The companies responded to the allegations brought forward by the OAG last week, claiming court filings were “riddled with false assertions.” They continued:
“The New York Attorney General’s court filings were written in bad faith and are riddled with false assertions, including as to a purported $850 million ‘loss’ at Crypto Capital. The legal documents from Tether show that it only has 74% of cash reserves in its bank accounts to back circulating Tether tokens:
“In fact, Tether’s reserves of cash and cash equivalents alone (without the line of credit) would cover approximately 74 percent of the outstanding amount of tether. The markets clearly remain confident in tether, as it currently trades just shy of $1 dollar per U.S. Dollar tether — even after the Attorney General’s highly inflammatory and misleading public application. Any suggestion that tether holders face liquidity risk is unsupported speculation.”
This finally proves that Tether is not fully collateralized by cash equivalents, as it had claimed for an extended period of time. This is at odds with information Cointelegraph was given by Tether two months ago.
In March, Cointelegraph had contacted Tether for comment on a change to its website that indicated that tether tokens were no longer backed by only cash but by “cash equivalents” as well. According to the change, that would “include other assets and receivables from loans made by Tether to third parties, which may include affiliated entities (collectively, ‘reserves’).”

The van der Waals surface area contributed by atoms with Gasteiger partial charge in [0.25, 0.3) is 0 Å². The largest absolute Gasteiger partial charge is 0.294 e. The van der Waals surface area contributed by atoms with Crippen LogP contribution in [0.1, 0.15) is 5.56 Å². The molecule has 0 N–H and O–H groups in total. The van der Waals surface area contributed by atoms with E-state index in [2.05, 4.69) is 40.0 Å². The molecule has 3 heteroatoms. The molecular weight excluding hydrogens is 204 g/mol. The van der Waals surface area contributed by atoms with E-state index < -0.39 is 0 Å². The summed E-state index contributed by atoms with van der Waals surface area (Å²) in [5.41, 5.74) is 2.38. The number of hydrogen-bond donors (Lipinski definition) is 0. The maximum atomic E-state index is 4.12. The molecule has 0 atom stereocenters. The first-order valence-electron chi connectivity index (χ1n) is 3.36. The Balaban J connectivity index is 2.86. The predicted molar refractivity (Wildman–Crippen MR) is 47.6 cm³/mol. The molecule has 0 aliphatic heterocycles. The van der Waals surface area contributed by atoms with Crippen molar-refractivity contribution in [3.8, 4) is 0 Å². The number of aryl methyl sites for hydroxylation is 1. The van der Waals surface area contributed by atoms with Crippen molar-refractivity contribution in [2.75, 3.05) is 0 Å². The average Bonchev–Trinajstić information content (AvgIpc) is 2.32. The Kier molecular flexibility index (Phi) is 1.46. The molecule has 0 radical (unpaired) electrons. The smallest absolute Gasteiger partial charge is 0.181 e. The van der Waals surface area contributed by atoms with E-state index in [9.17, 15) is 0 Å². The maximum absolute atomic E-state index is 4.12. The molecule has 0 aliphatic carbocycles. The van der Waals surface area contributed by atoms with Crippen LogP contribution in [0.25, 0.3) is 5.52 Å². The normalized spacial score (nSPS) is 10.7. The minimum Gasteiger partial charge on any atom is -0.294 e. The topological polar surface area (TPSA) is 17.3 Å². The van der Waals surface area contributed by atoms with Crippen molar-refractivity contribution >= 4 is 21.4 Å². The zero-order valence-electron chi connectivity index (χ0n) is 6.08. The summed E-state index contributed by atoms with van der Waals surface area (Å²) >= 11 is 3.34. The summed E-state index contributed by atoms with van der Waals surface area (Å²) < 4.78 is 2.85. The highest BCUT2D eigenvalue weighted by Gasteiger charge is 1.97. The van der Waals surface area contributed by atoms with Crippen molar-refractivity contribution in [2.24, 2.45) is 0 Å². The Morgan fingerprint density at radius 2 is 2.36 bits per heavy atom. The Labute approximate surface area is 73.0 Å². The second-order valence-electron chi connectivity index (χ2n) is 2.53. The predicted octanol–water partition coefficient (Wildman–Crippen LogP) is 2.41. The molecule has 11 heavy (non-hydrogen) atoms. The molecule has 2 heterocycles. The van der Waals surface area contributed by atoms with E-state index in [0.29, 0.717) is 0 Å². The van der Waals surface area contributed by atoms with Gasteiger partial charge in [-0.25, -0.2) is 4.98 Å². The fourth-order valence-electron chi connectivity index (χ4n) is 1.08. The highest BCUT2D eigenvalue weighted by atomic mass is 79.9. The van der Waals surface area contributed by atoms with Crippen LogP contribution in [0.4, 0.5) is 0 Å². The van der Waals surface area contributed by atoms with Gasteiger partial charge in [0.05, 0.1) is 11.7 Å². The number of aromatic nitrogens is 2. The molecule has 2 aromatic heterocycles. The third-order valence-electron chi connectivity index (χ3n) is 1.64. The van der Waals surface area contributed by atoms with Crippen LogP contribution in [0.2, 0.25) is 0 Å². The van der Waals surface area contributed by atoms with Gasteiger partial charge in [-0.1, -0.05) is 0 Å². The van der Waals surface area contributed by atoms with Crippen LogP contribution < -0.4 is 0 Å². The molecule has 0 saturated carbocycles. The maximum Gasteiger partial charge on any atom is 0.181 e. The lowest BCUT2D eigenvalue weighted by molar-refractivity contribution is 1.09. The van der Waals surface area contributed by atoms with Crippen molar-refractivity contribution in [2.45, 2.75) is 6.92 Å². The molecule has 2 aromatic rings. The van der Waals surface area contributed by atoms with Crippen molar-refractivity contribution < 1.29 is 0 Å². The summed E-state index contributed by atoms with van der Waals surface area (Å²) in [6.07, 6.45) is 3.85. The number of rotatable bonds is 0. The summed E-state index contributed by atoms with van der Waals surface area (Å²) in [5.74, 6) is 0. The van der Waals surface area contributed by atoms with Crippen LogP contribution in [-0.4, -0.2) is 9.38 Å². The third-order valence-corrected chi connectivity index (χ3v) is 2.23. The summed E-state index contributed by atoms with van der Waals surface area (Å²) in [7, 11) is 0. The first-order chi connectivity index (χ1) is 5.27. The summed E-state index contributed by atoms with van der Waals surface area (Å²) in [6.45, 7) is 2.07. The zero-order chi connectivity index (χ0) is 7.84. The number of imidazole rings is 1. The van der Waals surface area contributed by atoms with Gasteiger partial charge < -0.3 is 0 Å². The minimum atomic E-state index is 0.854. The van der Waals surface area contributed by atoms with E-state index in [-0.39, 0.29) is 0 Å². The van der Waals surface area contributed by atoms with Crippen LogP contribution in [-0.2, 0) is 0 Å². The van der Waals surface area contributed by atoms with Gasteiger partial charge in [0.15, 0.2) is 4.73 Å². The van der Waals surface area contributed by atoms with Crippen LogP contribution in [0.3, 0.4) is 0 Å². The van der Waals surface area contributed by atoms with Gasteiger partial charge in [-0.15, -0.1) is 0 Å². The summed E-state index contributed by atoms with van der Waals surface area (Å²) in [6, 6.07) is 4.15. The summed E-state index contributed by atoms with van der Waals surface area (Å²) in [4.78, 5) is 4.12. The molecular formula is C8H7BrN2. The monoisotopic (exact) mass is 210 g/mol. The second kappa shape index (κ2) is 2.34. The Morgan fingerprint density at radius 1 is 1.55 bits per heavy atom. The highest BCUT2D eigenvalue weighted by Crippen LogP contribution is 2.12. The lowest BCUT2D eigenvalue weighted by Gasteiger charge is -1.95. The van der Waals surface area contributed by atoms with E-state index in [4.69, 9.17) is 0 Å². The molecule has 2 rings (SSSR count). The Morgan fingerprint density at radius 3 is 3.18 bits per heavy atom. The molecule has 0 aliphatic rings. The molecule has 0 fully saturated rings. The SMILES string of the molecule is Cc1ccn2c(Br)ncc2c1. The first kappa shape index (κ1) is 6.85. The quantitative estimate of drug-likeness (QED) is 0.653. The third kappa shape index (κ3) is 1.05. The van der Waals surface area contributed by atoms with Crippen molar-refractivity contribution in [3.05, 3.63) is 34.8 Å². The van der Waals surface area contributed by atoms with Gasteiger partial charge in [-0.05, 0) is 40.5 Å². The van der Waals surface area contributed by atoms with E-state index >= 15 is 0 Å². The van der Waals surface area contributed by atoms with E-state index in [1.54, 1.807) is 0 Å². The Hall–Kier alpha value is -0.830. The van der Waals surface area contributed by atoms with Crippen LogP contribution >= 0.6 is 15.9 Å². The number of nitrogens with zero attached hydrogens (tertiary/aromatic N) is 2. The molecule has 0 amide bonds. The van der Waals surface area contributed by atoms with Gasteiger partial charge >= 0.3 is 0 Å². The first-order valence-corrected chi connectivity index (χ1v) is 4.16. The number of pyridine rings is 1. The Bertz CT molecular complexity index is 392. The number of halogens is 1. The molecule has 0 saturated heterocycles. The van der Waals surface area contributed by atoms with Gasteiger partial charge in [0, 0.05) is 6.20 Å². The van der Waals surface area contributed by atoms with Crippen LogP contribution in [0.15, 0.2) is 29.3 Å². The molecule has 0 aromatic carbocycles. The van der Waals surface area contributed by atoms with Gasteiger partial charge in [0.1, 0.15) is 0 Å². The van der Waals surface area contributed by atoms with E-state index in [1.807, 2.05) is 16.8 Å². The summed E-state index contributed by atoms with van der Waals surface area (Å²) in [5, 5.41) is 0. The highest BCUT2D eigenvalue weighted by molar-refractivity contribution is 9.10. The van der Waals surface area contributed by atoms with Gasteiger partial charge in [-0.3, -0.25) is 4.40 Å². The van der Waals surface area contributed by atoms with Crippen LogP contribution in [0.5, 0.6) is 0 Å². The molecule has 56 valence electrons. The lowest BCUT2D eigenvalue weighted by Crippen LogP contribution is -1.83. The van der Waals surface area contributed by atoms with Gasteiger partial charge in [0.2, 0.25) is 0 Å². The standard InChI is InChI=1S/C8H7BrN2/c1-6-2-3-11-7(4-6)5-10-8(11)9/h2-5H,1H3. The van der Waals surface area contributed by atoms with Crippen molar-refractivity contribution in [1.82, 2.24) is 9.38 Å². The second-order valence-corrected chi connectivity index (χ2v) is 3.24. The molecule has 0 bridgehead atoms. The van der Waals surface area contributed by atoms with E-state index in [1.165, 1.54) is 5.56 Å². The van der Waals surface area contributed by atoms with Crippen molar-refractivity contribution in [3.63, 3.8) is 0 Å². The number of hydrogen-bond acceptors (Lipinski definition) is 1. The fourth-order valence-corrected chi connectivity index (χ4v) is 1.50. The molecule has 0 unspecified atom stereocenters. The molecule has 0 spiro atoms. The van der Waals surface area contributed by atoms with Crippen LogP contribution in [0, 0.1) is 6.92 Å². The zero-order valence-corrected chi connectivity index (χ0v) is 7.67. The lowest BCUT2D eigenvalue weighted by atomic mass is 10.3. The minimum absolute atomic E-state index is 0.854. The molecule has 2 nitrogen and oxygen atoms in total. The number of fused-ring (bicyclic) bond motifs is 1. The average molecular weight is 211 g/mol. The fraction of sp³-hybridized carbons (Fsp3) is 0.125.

Stuart Hoegner, general counsel at Tether, told Cointelegraph that it was not running a fractional reserves and that it was able to handle all redemption requests for USDT:
“Tether is not operating a fractional reserve. Tether’s reserves remain, and have always been, 100% backed by its reserves. Tether maintains the ability to honour all redemption requests.”
This week, parent company iFinex filed court papers in an effort to vacate the OAG’s court order. The company claims that the OAG’s injunction is based on “incorrect facts and the wrong legal standard.”
IFinex argues that the OAG did not provide substantial evidence for its claims that tethers qualify as securities or commodities covered by the Martin Act.
The company further argues that the OAG’s injunction is hugely disruptive to both Tether’s and Bitfinex’s operations because it freezes the use of $2 billion of Tether’s reserves, which could be used for further investment.
IFinex believes that Tether was transparent with users and investors about its reserves, and the possibility that those reserves could be loaned out to affiliate businesses like Bitfixex:
“The undisputed facts show that there was no ongoing fraud, and no ‘victims’ in need of the drastic remedy of an injunction to protect them. Specifically, there is no dispute that Tether disclosed that its reserves could consist of loans to affiliates, and did so before the line of credit transaction the Attorney General challenges.”
Despite all of the activity over the last two weeks, Tether is still trading at a 1:1 ratio with the U.S. dollar, with a market capitalization of over $2,7 billion, according to data from CoinMarketCap.
As it stands, both companies seem to be continuing with their operations and the OAG has made it clear that it does not wish to harm investors and customers of Tether and Bitfinex during its investigation.